But what we want to do is leave it for Composition and we can leave Editable Layer Styles. And when we click OK, this is going to get imported into our project. If we double-click our Eco_Shapes here, you can see I have a green layer and I have an orange-yellow layer. If I want to use these in this project, I could drag the comp down as a whole. That would be nice because when I drag it down as a whole, you can see exactly what things are looking like.
That looks pretty neat, but unfortunately, if I wanted to animate this bar and that bar separately, what I would need to do is open up the Eco_Shapes comp and then animate these within this comp. And what I really want to do is use both shapes inside of here. So we can do this one of two ways. We can go up under Eco_Shapes layers here and you can see I've got my actual layers or I can just come in to my Eco_ Shapes layers in the timeline and drag a lasso around both layers.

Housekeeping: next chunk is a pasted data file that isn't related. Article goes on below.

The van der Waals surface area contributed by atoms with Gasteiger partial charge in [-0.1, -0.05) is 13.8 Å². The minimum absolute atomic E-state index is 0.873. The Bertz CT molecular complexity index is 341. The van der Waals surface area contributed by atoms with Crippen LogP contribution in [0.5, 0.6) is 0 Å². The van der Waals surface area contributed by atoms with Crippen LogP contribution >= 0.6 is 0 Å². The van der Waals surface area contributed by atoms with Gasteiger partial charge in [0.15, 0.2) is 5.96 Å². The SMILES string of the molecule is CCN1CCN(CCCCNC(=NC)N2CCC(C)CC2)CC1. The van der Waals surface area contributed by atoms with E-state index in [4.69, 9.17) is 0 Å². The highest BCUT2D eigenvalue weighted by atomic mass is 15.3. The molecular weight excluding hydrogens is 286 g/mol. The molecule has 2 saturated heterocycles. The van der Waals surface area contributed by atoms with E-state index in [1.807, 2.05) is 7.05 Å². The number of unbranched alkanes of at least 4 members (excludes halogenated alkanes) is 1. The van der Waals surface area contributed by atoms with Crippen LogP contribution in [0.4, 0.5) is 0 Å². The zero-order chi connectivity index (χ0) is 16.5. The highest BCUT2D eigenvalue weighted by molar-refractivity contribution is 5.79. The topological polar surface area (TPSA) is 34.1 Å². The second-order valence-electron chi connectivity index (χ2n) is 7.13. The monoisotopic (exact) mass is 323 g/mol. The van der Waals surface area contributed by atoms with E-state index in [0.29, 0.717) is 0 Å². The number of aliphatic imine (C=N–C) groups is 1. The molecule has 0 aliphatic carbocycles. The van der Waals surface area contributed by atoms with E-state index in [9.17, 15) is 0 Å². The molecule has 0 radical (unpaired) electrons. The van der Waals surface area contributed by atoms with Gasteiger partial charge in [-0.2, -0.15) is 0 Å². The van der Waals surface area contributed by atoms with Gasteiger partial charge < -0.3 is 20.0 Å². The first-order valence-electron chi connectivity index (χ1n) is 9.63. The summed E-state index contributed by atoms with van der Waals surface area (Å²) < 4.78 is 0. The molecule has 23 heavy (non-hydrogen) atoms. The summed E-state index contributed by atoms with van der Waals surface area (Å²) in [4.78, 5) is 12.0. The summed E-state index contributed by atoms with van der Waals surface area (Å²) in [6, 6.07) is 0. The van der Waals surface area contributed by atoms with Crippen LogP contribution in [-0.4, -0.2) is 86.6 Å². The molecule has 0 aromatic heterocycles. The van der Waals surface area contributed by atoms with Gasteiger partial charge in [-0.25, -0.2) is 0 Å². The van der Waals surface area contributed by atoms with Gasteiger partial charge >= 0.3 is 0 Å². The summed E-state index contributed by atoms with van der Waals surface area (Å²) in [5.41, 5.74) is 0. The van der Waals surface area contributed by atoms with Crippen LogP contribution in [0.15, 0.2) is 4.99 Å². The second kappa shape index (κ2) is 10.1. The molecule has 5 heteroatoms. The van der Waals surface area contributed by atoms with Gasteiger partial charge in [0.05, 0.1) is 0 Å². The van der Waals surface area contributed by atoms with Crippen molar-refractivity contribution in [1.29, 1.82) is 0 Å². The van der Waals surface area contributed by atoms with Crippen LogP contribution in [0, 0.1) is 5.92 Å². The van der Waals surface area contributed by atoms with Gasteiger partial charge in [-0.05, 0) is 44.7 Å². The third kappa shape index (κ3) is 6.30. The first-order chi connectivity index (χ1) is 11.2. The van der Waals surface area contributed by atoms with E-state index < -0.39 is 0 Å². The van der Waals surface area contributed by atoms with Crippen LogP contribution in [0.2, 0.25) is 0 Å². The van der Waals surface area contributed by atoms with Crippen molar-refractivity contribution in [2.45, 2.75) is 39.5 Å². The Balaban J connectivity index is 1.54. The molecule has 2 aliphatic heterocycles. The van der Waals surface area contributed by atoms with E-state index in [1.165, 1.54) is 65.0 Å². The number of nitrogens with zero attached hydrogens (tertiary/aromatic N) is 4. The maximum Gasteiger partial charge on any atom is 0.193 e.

With both layers selected, if I go up under Edit > Copy, when I bring them into the other comp, I can choose Edit > Paste. Now notice they copied right in place. If I select the Eco_Shapes comp layer, Layer 4, I can press Delete and now I have each layer separately. But there's an issue. See, I did bring these in as separate layers, if I turn off the visibility of one or the other, you can see, but when I select the Green layer, look in the center of your comp window.